More precisely, the IDF’s media units tirelessly devote time and money in what the IDF Spokesperson’s Unit racistly dismisses as “the Pallywood playbook,” a pun on Palestine and Bollywood, India’s film industry. Among such practices, Palestinians are accused of staging scenes of people being wounded or killed by Israeli gunfire.

Stein recommends a video of an Israeli soldier’s shooting of Ashraf Abu Rahma in the West Bank village of Na’alin during a demonstration against a 2008 land expropriation. Stein describes footage by Salam Kanaan, starting with a clip of Abu Rahma waving a Palestinian flag in full view of journalists and ending with video of him lying on the ground with soldiers bent over him after he was shot in the foot.

At a military court, the defense relied heavily on the testimony of Nahum Shahaf, an Israeli physicist and veteran spin doctor described in the book as a specialist in identifying Palestinian “forgeries” of digital photos. Shahaf maintained that in this case, forgery was apparent in both digital manipulation and Palestinian theatrics. Based on an acoustic analysis of the footage, he claimed that the sound of gunfire was added later, while the “geometry of the bullet’s path” proved that it was physically impossible for the projectile in question to have hit Abu Rahma.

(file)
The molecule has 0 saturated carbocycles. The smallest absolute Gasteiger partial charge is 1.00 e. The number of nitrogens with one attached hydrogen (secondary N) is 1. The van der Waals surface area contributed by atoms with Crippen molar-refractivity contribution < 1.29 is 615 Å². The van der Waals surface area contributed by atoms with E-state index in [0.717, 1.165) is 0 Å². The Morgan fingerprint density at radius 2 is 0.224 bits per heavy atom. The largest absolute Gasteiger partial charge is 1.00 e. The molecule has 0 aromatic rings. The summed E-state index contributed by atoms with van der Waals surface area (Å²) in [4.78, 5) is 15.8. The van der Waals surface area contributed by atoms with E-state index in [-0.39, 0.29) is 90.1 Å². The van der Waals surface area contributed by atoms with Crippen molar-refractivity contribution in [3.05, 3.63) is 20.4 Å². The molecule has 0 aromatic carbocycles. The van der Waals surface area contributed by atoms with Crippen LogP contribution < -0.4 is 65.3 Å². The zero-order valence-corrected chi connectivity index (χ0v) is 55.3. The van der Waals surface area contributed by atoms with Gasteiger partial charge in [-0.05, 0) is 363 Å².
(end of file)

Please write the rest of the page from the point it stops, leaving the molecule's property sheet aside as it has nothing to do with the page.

Shahaf also cast doubt on Abu Rahma himself; he said he examined this clip frame by frame and found that Abu Rahma didn’t immediately fall to the ground as one would expect of a person hit in the foot. He turned around and could be seen standing firm on both feet, leaning on his injured left foot. After that, the clip was cut, probably by deliberate editing, Shahaf said, and Abu Rahma was seen lying on the ground. Shahaf said there was no photographic evidence of the claimed injury on Abu Rahma’s left big toe.

The fact that Abu Rahma was shot in the foot after his arrest and treated in the hospital didn’t prevent the forensic “expert” from concluding that the whole clip was fabricated. His position helped influence the judges. After hearing the expert witness, the military court demoted the defendant to private and gave him a six-month suspended sentence. His commander got a three-month suspended sentence.

Israeli police making an arrest in the West Bank as witnesses record the event on their phones.Credit: Eliyahu Hershkovitz